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But don’t worry, there’s almost always a way to solve your tater troubles. Here’s what to do if your mashed potatoes are less than perfect, with easy fixes to bring them back from the brink.
How to Fix Runny Mashed Potatoes
Soupy, watery mashed potatoes usually happen because the cooked potatoes were cut into pieces that were too small, weren’t drained well enough, or were overcooked.
Fix them: Scoop the watery mashed potatoes into a pan and stir constantly over low heat to evaporate the excess liquid. If the potatoes are really watery, you can add either cornstarch or instant mashed potatoes a half teaspoon at a time to help the spuds thicken to your preferred consistency.
Next time: While cutting potatoes into smaller pieces will help them cook more quickly, it can also cause the pieces to absorb too much water, so resist the urge when prepping potatoes. Set a timer to check the potatoes and make sure they don’t overcook, and drain them very well before mashing.
How to Fix Lumpy Mashed Potatoes
Did you add the potatoes to already boiling water instead of bringing the potatoes and water to a boil together? Doing this can cause uneven cooking, and when your potatoes aren’t cooked evenly — that is, when the inside of each piece is undercooked while the edges are soft and tender — you end up with lumpy mashed potatoes.
Fix them: Scoop the lumpy potatoes into a pan and add a splash of dairy — cream, half-and-half, milk, or sour cream. Cook over low heat, stirring and mashing until smooth. You may need to add a bit more dairy as you go to smooth out those lumps. (If you don’t want to use dairy, you can use veggie or chicken broth or a non-dairy milk, such as rice milk, to help smooth out the lumps, but be aware that these might affect the flavor of your mashed potatoes. )
Next time: Cover the potatoes with cold water in your pot and bring them to a boil over medium-high heat. It’s the best way to make sure the potatoes cook evenly.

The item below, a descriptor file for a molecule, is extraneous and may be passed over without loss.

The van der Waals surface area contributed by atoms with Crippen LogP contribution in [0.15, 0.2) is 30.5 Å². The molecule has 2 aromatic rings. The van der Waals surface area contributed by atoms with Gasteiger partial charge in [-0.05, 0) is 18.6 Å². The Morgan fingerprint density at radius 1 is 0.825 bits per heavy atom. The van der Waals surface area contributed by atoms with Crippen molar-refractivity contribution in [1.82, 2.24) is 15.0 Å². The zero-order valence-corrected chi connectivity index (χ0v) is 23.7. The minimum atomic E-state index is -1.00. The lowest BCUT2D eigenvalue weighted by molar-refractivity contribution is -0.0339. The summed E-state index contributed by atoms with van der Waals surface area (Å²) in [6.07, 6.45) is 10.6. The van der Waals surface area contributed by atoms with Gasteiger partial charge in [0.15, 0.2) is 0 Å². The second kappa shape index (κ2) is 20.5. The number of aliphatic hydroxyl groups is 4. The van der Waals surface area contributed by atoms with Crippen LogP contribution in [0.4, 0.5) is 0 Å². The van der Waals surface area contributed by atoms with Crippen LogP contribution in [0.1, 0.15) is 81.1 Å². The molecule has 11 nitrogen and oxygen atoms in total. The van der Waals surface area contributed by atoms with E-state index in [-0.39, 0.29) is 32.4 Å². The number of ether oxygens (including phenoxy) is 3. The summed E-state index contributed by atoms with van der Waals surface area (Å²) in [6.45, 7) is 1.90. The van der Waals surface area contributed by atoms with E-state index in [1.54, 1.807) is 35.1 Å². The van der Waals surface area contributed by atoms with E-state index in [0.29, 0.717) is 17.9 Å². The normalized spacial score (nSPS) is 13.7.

How to Fix Salty Mashed Potatoes
Salting the water you’re cooking the potatoes in is generally a good thing, because it helps season the potatoes as they cook. But if you’re using salted butter or just going heavy-handed on the salt as you’re mashing, it can be too much of a good thing.
Fix them: To tone down the salt, add more dairy, like cream or unsalted butter, to compensate and soak up some of the saltiness. If you have cauliflower rice on hand, you can quickly microwave it and stir in the soft, bland bits to offset the salt as well.
Next time: Use unsalted butter in your potatoes and taste as you go.
How to Fix Gluey Mashed Potatoes
You thought it would be quicker to mash your potatoes in the food processor or blender, but you ended up with wallpaper paste instead of a fluffy purée. That’s because the aggressive motion of the blade caused all the cell walls in the potatoes to explode, releasing the starch and literally gumming up the works.
Fix it: This is the toughest potato issue to fix, because there’s really no going back from a gluey potato. The best thing you can do is to create a distraction with lots of cheese. Stir shredded cheese into the potatoes and transfer to a baking dish, topping with more cheese and a crunchy element like panko breadcrumbs or crushed crackers. Bake until the gratin is puffy and golden-brown on top.
Next time: Go gentle and mash your potatoes by hand with a food mill, a ricer, or a handheld masher. This keeps the starchy cells of the potato intact and gives you the perfect fluffy texture.